FlashDangerpants wrote: ↑
Sun Sep 17, 2017 8:04 am
Above us only sky wrote: ↑
Fri Sep 15, 2017 8:35 am
Is there any Christian here that can defeat my arguement?
I'm an atheist and I think that your argument is utter shite. The entire bit with the North Korean hymn serves no logical purpose, it's not at all clear that Christians have a special obligation to overthrow kings, dictators or tyrants (the Bible being stuffed with them, and there being that whole "render unto Caesar" bit) and you provide no argument that they do.
You also did nothing to establish moral equivalence between a fat little flesh bag with no real claim to be those things in that song, and an omnipotent creator of an entire universe who does actually make flowers bloom and shit.
According to Bible, God is Omnipotent, Omnipresent, and Omniscient
And according to the Juche idea, as well as in reality, the great leader of North Korea is also Omnipotent, Omnipresent, and Omniscient
For a North Korean guy,
Kim is Omnipotent, if he wants you die, you die.
and he is Omnipresent, you look around in your neigborhood, you find Kim's photo hanging anywhere.
He is also Omniscient, if you express your disloyalty of him, some secret policemen will report it.
and finally, He is the driving force behind your world
Kim gave you a cradle to grave welfare state, you were born in a state owned hospital free of charge, educated in a state owned school free of charge, live by free food ration provided by Kim, and Kim gave you a job.
Finally, consider the following facts
http://dotheword.org/2014/03/17/how-is- ... istianity/
Christianity and Juche both have, as the center of their veneration, a trinity. Christians worship the one-in-three God of Father, Son, and Holy Spirit as revealed in Scripture. Juche adherents worship Kim Il Sung, the former leader of North Korea who died in 1994, his wife Kim Jung Sook, and his son, Kim Jong Il, now also deceased (and reverenced). Homes in North Korea are required to feature prominently hung portraits of both Kim Il Sung and Kim Jong Il and damage to or neglect of either of their portraits (including, for example, failure to dust them or rescue them in the event of a house fire or flood) is a grave, often fatal offense.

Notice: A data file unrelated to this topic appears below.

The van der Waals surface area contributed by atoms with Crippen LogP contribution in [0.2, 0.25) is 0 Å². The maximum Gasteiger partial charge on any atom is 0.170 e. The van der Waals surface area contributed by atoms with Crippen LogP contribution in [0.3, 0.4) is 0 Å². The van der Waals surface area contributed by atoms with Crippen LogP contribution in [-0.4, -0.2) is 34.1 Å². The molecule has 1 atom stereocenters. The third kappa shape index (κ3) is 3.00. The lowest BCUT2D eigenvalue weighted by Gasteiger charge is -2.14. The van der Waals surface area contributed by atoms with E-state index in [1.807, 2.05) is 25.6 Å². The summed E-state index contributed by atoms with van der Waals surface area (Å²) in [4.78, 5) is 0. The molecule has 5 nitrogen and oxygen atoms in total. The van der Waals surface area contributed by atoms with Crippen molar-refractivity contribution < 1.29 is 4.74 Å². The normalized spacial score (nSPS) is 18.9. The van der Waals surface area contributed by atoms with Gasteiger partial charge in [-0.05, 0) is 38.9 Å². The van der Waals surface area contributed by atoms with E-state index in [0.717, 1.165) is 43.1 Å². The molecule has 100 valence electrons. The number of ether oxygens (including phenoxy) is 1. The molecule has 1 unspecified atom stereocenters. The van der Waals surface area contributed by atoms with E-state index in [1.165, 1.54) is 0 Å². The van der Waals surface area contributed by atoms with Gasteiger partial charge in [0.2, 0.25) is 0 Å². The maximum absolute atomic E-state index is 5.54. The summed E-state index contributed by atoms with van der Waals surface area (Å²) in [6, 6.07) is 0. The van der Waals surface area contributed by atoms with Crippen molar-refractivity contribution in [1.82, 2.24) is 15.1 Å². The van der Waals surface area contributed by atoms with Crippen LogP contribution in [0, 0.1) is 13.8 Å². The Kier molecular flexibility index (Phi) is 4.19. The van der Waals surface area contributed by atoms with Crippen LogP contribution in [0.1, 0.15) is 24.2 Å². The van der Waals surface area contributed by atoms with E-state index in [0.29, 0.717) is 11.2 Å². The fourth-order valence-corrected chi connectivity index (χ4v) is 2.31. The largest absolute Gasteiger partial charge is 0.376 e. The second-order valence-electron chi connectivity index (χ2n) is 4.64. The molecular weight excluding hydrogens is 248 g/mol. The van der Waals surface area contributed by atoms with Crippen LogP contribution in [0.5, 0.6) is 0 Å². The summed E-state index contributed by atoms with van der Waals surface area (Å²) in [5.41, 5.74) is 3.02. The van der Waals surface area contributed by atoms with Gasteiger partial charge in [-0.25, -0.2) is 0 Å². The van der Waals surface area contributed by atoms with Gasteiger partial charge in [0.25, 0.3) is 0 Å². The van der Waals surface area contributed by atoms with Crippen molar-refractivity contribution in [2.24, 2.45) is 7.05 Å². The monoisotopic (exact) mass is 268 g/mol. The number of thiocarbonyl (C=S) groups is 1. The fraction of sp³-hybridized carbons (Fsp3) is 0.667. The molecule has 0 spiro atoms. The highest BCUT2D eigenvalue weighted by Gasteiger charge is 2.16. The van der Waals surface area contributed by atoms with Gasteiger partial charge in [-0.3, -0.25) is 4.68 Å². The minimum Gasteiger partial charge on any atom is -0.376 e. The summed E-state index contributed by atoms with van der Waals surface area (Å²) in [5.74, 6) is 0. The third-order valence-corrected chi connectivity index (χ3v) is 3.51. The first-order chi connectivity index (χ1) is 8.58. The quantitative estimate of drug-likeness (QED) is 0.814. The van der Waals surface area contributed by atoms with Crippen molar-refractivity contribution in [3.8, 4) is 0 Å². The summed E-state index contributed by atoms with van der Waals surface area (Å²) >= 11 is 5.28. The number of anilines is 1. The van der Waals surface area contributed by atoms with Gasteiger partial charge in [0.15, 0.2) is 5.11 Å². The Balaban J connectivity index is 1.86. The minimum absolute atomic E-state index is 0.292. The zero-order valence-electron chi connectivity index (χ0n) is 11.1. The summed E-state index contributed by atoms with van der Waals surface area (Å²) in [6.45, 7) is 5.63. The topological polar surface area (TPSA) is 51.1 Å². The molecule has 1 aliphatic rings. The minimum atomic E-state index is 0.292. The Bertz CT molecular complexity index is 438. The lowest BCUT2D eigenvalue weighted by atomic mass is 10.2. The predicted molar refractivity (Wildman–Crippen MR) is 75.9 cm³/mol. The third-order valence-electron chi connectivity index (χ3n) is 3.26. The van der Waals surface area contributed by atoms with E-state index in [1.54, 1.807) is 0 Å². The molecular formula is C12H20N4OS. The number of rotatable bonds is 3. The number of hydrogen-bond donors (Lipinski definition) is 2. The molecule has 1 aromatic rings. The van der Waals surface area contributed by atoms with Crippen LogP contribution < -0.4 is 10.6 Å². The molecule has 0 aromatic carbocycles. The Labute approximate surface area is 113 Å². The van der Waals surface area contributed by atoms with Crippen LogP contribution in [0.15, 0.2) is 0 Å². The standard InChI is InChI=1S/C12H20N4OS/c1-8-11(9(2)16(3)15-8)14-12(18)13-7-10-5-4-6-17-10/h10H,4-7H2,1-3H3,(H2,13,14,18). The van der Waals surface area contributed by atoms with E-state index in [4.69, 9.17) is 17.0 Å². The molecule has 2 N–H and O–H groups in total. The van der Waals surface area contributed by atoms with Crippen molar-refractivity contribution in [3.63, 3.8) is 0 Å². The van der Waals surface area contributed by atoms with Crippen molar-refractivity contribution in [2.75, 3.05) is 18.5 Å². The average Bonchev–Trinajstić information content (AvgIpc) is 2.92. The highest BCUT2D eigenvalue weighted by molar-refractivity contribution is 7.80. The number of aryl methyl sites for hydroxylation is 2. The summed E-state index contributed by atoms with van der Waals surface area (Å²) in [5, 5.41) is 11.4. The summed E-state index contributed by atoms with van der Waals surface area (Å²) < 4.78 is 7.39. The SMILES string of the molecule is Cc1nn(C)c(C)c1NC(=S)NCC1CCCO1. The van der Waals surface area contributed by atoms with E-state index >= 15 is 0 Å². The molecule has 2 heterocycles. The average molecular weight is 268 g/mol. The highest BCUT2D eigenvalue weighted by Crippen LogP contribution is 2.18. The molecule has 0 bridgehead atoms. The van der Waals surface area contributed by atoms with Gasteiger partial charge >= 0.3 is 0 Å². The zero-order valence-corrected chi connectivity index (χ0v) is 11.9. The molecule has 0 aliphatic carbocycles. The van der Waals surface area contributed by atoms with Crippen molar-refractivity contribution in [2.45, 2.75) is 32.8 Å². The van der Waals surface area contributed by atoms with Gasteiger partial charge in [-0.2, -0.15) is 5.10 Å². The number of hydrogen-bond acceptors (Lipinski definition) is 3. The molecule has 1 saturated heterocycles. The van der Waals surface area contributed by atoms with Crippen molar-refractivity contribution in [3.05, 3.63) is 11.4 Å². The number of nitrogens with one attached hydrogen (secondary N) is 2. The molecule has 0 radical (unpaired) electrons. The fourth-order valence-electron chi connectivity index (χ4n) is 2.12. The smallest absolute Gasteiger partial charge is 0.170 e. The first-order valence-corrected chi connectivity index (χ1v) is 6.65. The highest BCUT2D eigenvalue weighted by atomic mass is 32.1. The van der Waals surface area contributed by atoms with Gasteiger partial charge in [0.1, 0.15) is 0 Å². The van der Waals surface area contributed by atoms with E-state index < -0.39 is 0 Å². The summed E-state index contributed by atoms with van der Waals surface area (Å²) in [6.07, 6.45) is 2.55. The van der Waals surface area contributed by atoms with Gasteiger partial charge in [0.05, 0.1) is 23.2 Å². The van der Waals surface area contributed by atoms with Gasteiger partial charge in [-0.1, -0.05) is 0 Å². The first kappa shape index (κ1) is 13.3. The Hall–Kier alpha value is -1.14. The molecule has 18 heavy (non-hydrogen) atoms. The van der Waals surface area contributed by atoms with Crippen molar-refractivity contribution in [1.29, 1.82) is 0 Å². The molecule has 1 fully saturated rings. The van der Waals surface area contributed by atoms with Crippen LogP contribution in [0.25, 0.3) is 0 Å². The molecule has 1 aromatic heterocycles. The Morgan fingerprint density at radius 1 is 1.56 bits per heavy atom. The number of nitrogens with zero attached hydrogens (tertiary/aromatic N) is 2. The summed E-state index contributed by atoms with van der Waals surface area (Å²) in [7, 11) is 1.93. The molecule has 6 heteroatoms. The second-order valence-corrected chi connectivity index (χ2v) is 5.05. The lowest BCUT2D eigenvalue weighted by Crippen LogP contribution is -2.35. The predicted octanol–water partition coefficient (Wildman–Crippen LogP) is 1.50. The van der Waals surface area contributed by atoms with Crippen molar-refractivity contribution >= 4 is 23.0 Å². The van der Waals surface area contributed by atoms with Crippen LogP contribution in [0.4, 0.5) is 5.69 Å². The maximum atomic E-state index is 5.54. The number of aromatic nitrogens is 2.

Christians hold the Bible to be a sacred book, inspired by God himself. Juche holds the writings and teachings of Kim Il Sung to be holy and authoritative, and all North Koreans regardless of age regularly receive teaching from them. They are required to memorize large sections of these writings and to be able to quote from them throughout their lives. It would not be inaccurate to say that North Korean ethics is built around a “WWKD?” mentality: What would Kim Il Sung do? From grade school on, North Koreans are taught 100 stories of Kim Il Sung’s life, and these are considered normative for how all North Koreans should act.
Christians worship Jesus as the Son of God and believe he was resurrected from the dead to reign in glory with the Father. We believe upon death, believers are united with Jesus in heaven for eternity. Juche worships Kim Il Sung as though he is divine. He remains North Korea’s “eternal president,” which makes North Korea the only necrocracy (i.e., country ruled by a dead man) in the world. For North Koreans, eternal life is found in acts of great sacrifice and reverence of Kim Il Sung and his offspring, since such acts are memorialized forever in stories, songs, dramas, books, and films.
Many Christians believe the locations where Jesus was born, taught, prayed, etc. to be holy ground and many travel to Israel to see them. Likewise for the sites marking events in the life of Kim Il Sung. To this day, decades after his death, the places he visited, the comments he made at each site, and even the tools he touched are preserved and maintained with the same level of devotion as the shrines of Jesus. The same is true of Kim Jong Il. North Koreans say a star appeared overhead when Kim Jong Il was born in a humble log cabin in the snowy midwinter. As one reporter wrote, “All that is missing is the three kings and their camels.”
Christians attend weekly gatherings where we join together in the worship of God, repent of sin, and receive instruction from Scripture. Juche adherents gather regularly to repent of wrongdoing and receive instruction from Kim Il Sung. They sing songs from the Kim Il Sung hymnal–600 songs of worship of the one they call the “Great Leader.” Every city and village in North Korea contains a “Kim Il Sung Research Center,” which to Western eyes looks like what we would call a church building. North Korean defectors regularly tell us that if North Korea falls, it will not be necessary to build church buildings; all that is needed is to convert existing Kim Il Sung Research Centers.